DPP v Camplin

From Wikipedia, the free encyclopedia
Jump to navigation Jump to search
Director of Public Prosecutions v Paul Camplin
CourtJudicial Committee of the House of Lords
Decided20, 21 February and 6 April 1978
Citation(s)[1978] UKHL 2; [1978] 2 WLR 679; [1978] 2 All ER 168; 67 Cr App R 14
Transcript(s)DPP v Camplin [1978] UKHL 2
Cases citedMancini [1942] AC 1; Holmes [1946] AC 588; Bedder [1954] l WLR 1119; as to the origins of the defence: Hayward's Case (1833) 6 C. & P. 157; as to the origins of an objective test: Welsh (1869) 11 Cox C.C.366
Legislation citedHomicide Act 1957 s. 3
Case history
Prior action(s)25 July 1977 appeal: [1978] QB 254; [1977] 3 WLR 929; [1978] 1 All ER 1236; 66 Cr App R 37, Court of Appeal (England and Wales)
Case opinions
Allowance of appeal against conviction (decision below) upheld - substituted sentence of manslaughter confirmed
Court membership
Judge(s) sittingLord Diplock, Lord Morris of Borth-y-Gest, Lord Simon of Glaisdale, Lord Fraser of Tullybelton, Lord Scarman

DPP v Camplin (1978) [1] was an English criminal law appeal to the House of Lords in 1978. Its unanimous judgment helped to define the main limits of defence of provocation chiefly until Parliament replaced the defence with one of "loss of control" in the Coroners and Justice Act 2009. Its ratio decidendi (main reasoning) continues to have precedent value as the new "loss of control" defence is a renaming to avoid creep of the term into scenarios for which it was never intended, above all a blurring with diminished responsibility.

Facts of the case[edit]

The defendant at trial, Camplin, was 15 years old at the time of the offence. He killed Mohammed Lal Khan by hitting him on the head with a chapati pan following Khan having sex with him non-consensually (then referred to as buggery) and then laughing at him.[a]


The jury weighed up the evidence and convicted Camplin of murder. He appealed contending the judge was wrong to direct the jury that age was irrelevant as to his defence of provocation. The appeal was allowed (confirming it could be relevant).[2]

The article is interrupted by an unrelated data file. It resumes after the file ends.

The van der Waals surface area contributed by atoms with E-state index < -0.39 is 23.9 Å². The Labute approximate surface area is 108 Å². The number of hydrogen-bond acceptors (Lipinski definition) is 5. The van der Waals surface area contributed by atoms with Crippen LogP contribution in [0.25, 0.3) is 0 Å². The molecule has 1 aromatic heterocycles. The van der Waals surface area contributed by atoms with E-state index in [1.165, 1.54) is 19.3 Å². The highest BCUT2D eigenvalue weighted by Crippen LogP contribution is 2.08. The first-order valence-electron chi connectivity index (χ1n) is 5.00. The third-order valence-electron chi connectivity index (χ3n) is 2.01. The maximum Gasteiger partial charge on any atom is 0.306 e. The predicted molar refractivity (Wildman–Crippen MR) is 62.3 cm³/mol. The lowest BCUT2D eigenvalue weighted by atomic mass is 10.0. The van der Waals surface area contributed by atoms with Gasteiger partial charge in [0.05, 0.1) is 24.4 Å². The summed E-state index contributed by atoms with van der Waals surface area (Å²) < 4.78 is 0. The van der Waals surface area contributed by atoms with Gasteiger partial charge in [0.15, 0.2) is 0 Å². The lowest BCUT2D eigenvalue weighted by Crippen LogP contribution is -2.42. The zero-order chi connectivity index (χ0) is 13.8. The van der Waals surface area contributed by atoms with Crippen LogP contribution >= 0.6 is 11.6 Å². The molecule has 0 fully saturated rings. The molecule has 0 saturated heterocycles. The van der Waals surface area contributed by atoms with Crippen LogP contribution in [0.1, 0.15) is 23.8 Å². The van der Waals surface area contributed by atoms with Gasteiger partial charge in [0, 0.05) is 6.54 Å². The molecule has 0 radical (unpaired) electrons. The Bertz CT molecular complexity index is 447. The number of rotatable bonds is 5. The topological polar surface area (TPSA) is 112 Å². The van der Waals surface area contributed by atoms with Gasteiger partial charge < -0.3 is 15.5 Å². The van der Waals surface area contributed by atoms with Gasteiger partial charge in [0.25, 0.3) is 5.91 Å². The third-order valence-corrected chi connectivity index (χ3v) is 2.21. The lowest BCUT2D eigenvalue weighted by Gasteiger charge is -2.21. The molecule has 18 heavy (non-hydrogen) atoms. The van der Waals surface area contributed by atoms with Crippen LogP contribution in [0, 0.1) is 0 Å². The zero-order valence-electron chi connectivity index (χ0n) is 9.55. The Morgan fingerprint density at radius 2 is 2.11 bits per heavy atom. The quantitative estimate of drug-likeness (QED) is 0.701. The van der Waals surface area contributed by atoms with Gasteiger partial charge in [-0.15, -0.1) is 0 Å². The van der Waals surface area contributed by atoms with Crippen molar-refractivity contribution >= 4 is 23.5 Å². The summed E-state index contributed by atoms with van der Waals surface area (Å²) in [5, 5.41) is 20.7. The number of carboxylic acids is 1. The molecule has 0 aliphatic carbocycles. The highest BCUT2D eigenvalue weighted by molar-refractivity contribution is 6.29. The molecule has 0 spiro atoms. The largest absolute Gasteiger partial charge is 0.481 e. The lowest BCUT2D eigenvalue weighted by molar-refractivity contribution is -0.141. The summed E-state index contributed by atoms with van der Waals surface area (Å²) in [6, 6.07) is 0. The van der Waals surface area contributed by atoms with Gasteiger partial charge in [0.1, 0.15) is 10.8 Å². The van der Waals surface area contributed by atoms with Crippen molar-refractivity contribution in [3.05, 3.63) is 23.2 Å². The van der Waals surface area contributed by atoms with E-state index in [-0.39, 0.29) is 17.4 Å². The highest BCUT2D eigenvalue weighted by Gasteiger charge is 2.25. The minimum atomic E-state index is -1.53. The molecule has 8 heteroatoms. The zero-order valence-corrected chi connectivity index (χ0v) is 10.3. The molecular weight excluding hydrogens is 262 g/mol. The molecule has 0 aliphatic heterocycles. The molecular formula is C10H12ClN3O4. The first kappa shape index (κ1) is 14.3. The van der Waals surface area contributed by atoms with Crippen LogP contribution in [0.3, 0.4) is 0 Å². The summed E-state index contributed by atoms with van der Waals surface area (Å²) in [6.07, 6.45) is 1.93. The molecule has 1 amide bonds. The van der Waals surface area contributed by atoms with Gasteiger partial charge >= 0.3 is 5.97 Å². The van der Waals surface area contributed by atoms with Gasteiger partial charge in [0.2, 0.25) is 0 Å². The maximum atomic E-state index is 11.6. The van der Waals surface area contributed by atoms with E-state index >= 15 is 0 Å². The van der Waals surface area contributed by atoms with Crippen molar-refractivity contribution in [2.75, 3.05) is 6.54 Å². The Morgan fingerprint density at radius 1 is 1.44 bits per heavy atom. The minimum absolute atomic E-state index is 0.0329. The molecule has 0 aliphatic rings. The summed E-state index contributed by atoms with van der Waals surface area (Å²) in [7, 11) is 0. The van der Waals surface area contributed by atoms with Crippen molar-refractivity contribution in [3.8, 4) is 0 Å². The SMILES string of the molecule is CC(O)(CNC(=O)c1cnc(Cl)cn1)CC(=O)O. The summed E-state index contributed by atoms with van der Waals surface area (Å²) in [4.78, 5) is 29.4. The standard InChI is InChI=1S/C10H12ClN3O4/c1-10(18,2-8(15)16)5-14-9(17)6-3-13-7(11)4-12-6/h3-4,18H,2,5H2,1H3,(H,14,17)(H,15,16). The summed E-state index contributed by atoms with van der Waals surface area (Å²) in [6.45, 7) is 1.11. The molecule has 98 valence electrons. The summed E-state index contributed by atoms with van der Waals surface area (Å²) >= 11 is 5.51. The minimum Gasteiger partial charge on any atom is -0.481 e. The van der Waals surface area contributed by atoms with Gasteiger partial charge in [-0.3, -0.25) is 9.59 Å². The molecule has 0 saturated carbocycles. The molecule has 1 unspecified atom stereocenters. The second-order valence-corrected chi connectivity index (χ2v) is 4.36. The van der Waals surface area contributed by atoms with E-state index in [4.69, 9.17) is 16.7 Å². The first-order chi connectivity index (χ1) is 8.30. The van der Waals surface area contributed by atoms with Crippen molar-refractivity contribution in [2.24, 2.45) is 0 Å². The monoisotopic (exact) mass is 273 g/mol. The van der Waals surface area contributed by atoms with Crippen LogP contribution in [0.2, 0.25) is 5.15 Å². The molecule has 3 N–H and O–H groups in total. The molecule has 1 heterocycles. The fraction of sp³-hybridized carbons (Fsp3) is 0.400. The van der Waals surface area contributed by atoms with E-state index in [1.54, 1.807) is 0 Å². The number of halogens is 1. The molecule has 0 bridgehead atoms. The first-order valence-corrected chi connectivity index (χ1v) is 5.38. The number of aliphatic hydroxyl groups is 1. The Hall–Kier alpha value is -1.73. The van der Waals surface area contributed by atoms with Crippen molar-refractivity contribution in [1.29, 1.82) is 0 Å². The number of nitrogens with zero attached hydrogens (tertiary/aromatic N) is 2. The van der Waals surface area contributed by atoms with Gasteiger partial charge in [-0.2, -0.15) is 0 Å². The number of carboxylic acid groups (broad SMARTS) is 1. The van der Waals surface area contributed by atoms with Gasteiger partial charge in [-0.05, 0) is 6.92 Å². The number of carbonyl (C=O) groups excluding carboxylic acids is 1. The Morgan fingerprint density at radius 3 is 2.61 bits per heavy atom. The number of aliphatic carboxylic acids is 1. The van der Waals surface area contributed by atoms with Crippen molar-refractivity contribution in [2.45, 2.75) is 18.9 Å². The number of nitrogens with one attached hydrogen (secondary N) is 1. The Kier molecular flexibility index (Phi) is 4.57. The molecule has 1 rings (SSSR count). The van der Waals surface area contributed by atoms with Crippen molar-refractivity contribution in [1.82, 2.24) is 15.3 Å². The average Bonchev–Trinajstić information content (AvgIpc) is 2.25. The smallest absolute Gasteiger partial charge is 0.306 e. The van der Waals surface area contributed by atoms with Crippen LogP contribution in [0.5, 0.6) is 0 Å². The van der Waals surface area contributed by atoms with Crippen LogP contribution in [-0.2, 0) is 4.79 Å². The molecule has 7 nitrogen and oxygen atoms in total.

The issue at the heart of the Camplin case is whether the "reasonable man" test by numerous precedents laid out for the defence of provocation was one which matched the characteristics of the defendant or whether it ought to be confined to the characteristics of the "adult male". Lord Diplock noted that the "reasonable man" was:

an ordinary person of either sex, not exceptionally excitable or pugnacious, but possessed of such powers of self-control as everyone is entitled to expect that his fellow citizens will exercise in society as it is today[1]

Lord Diplock noted that in the facts before the court, the age of the defendant was "a characteristic which may have its effects on temperament as well as physique". The House of Lords agreed with a previous Court of Appeal judgment which found that it was wrong for the trial judge to have instructed the jury to not consider the defendant's age (or sex) when deciding whether he had been provoked.[1]

The judge should state what the question is using the very terms of the section. He should then explain to them that the reasonable man referred to in the question is a person having the power of self-control to be expected of an ordinary person of the sex and age of the accused, but in other respects sharing such of the accused's characteristics as they think would affect the gravity of the provocation to him ; and that the question is not merely whether such a person would in like circumstances be provoked to lose his self-control but also would react to the provocation as the accused did.[1]

Key citations of this case[edit]

  • Applied in R v Graham [1982] 1 All ER 801
    • Approving per curiam ratio that made relevant personal characteristics of sex and age. The same was part of this case's ratio in its final appeal namely as to duress and the duty to act reasonably if under duress.[3]

Footnotes and references[edit]

  1. ^ No further facts can be set out. The appeals note the account given by Camplin to the police during questioning and the account given at trial differed quite substantially.
  1. ^ a b c d DPP v Camplin [1978] UKHL 2
  2. ^ "DPP v Camplin".
  3. ^ David C. Ormerod; John Cyril Smith; Brian Hogan (2008). Smith and Hogan Criminal Law. Oxford University Press. p. 332. ISBN 978-0-19-920258-4.